Will come back to Sabarimala, says activist Trupti Desai as she returns home for now
Women’s right activist Trupti Desai has decided to go back after a 13-hour standoff at the Kochi airport after devotee-protesters refused to let her proceed to the Sabarimala shrine, which opened for a 64-day pilgrimage on Friday.
She, however, vowed to come back, saying she had been asked by police to return after a meeting.
“Police have requested me to return to Pune,” she told reporters at the airport.
The activist had stayed put at the airport after landing from Pune at around 5 am with six young women en route to the hill temple, but was stopped by hundreds of protesters, including women and BJP workers, gathered outside the airport.
Taxi drivers also refused to take her out of the airport, where a large number of police personnel had been deployed to deal with the situation.
Officials of the Cochin International Airport Limited asked the state government to help end the impasse, saying operations at the airport was getting affected as a result of the chaos.
“I will go ahead, come what may. I will not go back without the darshan of Lord Ayyappa,” Desai had said earlier, adding that goons were out to block her and not devotees.
The state temple minister Kadakampally Surendran said Desai’s visit was a drama enacted by the BJP. He also said that her trip was sponsored by Maharashtra chief minister Devendra Fadnavis.
Local BJP leaders protesting at the airport, however said Desai and her team were in the state to violate the centuries-old custom of the temple that prevents entry of women and girls in the age group of 10 and 50.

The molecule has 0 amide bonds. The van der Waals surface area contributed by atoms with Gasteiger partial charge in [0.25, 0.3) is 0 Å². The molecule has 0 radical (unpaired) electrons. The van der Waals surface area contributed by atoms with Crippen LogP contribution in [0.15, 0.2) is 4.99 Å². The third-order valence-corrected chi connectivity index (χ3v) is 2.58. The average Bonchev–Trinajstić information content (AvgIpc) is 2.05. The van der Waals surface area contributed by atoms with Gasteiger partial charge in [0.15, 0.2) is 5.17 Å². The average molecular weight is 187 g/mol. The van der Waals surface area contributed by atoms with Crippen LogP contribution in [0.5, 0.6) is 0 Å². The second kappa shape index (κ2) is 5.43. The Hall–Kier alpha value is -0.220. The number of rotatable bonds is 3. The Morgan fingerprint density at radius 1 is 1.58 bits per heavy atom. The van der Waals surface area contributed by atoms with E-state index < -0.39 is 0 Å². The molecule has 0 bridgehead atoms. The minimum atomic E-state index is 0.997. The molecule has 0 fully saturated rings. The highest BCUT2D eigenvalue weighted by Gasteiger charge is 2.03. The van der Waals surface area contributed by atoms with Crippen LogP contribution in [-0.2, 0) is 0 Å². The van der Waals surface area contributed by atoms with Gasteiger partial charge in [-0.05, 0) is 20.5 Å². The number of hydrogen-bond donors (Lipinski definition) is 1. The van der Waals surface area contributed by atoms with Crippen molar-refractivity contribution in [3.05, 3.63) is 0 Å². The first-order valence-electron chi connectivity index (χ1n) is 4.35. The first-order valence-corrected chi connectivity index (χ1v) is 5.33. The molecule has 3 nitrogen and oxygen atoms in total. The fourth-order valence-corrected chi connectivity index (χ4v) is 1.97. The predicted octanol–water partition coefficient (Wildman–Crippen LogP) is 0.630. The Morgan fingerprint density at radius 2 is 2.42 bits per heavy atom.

“She (Desai) came here not for a darshan but for disturbing a peaceful Sabarimala pilgrim season…” they said according to news agency PTI.
As the leader of the Bhumata Ranragini Brigade, Pune-based Desai had fought for the entry of women in the Shani Shingnapur temple in Ahmednagar district of Maharashtra.
It was seen as an important landmark in the movement for women’s rights in the country and the incident triggered similar campaigns at other famous shrines in the country where women have been prohibited from going inside the sanctum sanctorum.
Desai had sent an email to Kerala chief minister Pinarayi Vijayan seeking security, saying she feared an attack on her life during her visit to the hill shrine.
The shrine dedicated to Lord Ayyappa has been at the centre of high drama and tension following the Supreme Court’s September 28 order allowing women of menstrual age to go inside the temple.
Traditionalists, who believe the presiding deity, Lord Ayyappa, is celibate, had opposed the court verdict and last month stopped dozen-odd women who tried to enter the temple.
No woman has been able to enter the hill shrine despite an army of security men accompanying them twice and the situation came to a head when the tantri or the supreme priest threatened to quit and shut the temple gates if any woman came anywhere near the sanctum sanctorum.
The Supreme Court has said it is open to revisiting its verdict to allow women of all ages into the Sabarimala temple. Five judges led by Chief Justice Ranjan Gogoi said on November 13 they would hold hear the review petitions in open court from January 22 but made it clear that its earlier judgment holds.
An all-party meeting called by Kerala chief minister Pinarayi Vijayan to resolve the Sabarimala stand-off failed to make headway on Thursday with the Congress and the Bharatiya Janata Party (BJP) staging a walkout.
Vijayan stood firm that he was “duty-bound” to implement the Supreme Court order allowing women of all ages entry into the temple. The annual Sabarimala pilgrimage season starts Friday.
As the hill temple is on edge the Travancore Devasom Board, which runs the temple, is planning to move the Supreme Court seeking more time to implement its September 28 verdict allowing women of all ages between 10 and 50 to worship at the temple.
(With agency inputs)